In this instance, we must first integrate f(r, ï¿½ï¿½) with respect to ï¿½ï¿½ between the limits of ï¿½ï¿½ = ï¿½ï¿½ 1 and ï¿½ï¿½ =

ï¿½ï¿½ 2 , while treating r as a constant. Once the resulting expression is integrated wrt r, the function of ï¿½ï¿½ will

be constant.

Application of double integral:

Here are a few examples of how double integrals are used in daily life:

ï‚· Calculating volumes and areas: Double integrals are commonly used to calculate the volumes and

areas of complex shapes.

ï‚· Heat and mass transfer: Double integrals are used to calculate the rate of heat and mass transfer in

various systems, such as in heat exchangers or fluid flow analysis.

ï‚· Probability and statistics: Double integrals are used to calculate joint probability density functions

and cumulative distribution functions, which are important in statistical analysis.

ï‚· Electrical engineering: Double integrals are used to calculate the total energy stored in a three-

dimensional electrical field.

ï‚· Computer graphics: Double integrals are used in computer graphics to calculate the illumination of

a three-dimensional scene.

Overall, double integrals are a powerful mathematical tool with numerous practical applications in many

fields of science, engineering, and technology.

How to calculate double integral?

Taking assistance from online tools is an easy way to find the steps and results of the double integral calculator. You

can use a double integral calculator in order to save time. Below are a few examples to solve the problems of double

integral manually.

Example 1:

Let's say we want to find the volume of a solid region in three-dimensional space that is bounded by the

planes x = 0, y = 0, z = 0, x + y + z = 1. We can find this volume by evaluating a triple integral, but here we

will use a double integral to simplify the calculation.

Solution:

Step 1: We see that the region is a triangle with vertices at (0,0), (1,0), and (0,1). So, the limits of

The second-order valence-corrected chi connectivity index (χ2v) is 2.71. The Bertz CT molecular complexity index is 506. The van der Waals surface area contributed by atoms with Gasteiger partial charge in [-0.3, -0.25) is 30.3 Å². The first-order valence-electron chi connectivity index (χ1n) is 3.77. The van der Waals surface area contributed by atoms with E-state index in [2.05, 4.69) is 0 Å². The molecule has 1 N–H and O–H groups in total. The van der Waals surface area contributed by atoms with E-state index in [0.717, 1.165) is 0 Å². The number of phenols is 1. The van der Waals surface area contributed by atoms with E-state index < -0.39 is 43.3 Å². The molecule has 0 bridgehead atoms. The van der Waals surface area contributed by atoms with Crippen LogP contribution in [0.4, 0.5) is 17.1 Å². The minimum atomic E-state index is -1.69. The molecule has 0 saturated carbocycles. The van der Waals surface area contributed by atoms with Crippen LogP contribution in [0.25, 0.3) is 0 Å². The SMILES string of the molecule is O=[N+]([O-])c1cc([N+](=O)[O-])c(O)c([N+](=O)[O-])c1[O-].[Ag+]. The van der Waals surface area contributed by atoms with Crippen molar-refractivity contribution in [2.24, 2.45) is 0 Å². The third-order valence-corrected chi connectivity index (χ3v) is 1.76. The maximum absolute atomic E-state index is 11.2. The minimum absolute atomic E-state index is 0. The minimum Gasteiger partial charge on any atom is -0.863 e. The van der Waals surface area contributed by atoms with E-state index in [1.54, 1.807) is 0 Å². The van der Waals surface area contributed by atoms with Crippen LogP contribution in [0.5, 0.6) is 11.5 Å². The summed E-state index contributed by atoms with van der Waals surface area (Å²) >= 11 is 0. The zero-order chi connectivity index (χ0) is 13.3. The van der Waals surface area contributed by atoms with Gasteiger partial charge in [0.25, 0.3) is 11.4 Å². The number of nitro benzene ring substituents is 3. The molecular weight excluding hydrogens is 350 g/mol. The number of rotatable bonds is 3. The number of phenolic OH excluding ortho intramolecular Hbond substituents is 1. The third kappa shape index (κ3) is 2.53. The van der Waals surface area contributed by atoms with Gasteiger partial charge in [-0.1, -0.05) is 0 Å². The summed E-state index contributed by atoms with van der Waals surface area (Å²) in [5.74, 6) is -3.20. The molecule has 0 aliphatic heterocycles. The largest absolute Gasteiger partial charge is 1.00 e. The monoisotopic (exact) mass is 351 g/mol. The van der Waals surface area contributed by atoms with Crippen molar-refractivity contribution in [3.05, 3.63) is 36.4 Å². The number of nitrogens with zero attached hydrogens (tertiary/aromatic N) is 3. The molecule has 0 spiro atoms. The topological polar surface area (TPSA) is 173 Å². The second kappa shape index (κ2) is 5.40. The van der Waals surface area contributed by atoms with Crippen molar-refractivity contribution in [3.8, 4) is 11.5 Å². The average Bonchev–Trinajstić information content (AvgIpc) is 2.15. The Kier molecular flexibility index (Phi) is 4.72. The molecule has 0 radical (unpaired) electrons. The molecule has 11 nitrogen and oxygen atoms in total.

integration for the double integral will be:

0 â‰¤ x â‰¤ 1-y

0 â‰¤ y â‰¤ 1-x

Step 2: Now, we need to determine the integrand. Since we want to find the volume of the solid, we can

integrate the constant function f(x, y, z) = 1 over the region R. Thus, the double integral is:

âˆ¬ R 1 dA

âˆ¬ R 1 dA = âˆ«â‚€Â¹ âˆ«â‚€Â¹-x 1 dy dx

âˆ¬ R 1 dA = âˆ«â‚€Â¹ âˆ«â‚€Â¹-x dy dx

âˆ¬ R 1 dA = âˆ«â‚€Â¹ (1-x) dx

âˆ¬ R 1 dA = Â½

So, the volume of the solid is Â½ cubic unit.

Example 2:

Suppose we want to calculate the area of the region R in the xy-plane bounded by the curves y = x and y =

x 2

Solution:

Step 1: We can set up the double integral as follows:

âˆ¬ R 1 dA

Step 2: The region R can be described by the bounds 0 â‰¤ x â‰¤ 1 and x 2 â‰¤ y â‰¤ x. So, the limits of integration for

the double integral are:

âˆ¬ R 1 dA = âˆ« 0 1 âˆ« x^2 x 1 dy dx

Step 3: Evaluating the inner integral first, we get:

âˆ« 0 1 âˆ« x^2 x 1 dy dx = âˆ« 0 1 x – x 2 dx

Step 4: Integrating with respect to x, we get:

âˆ« 0 1 âˆ« x^2 x 1 dy dx = [x 2 / 2 – x 3 / 3] 0 1

âˆ« 0 1 âˆ« x^2 x 1 dy dx = (1/2 – 1/3) – (0 – 0)

âˆ« 0 1 âˆ« x^2 x 1 dy dx = 1/6

So, the area of region R is 1/6 square units.

Conclusion

In this article, we studied the history of integral and what is double integral, basic rules of a double

integral. Also discussed are the characteristics of a double integral. In this article, we also discussed how to

calculate the area using a double integral. We discussed the polar coordinates of a double integral.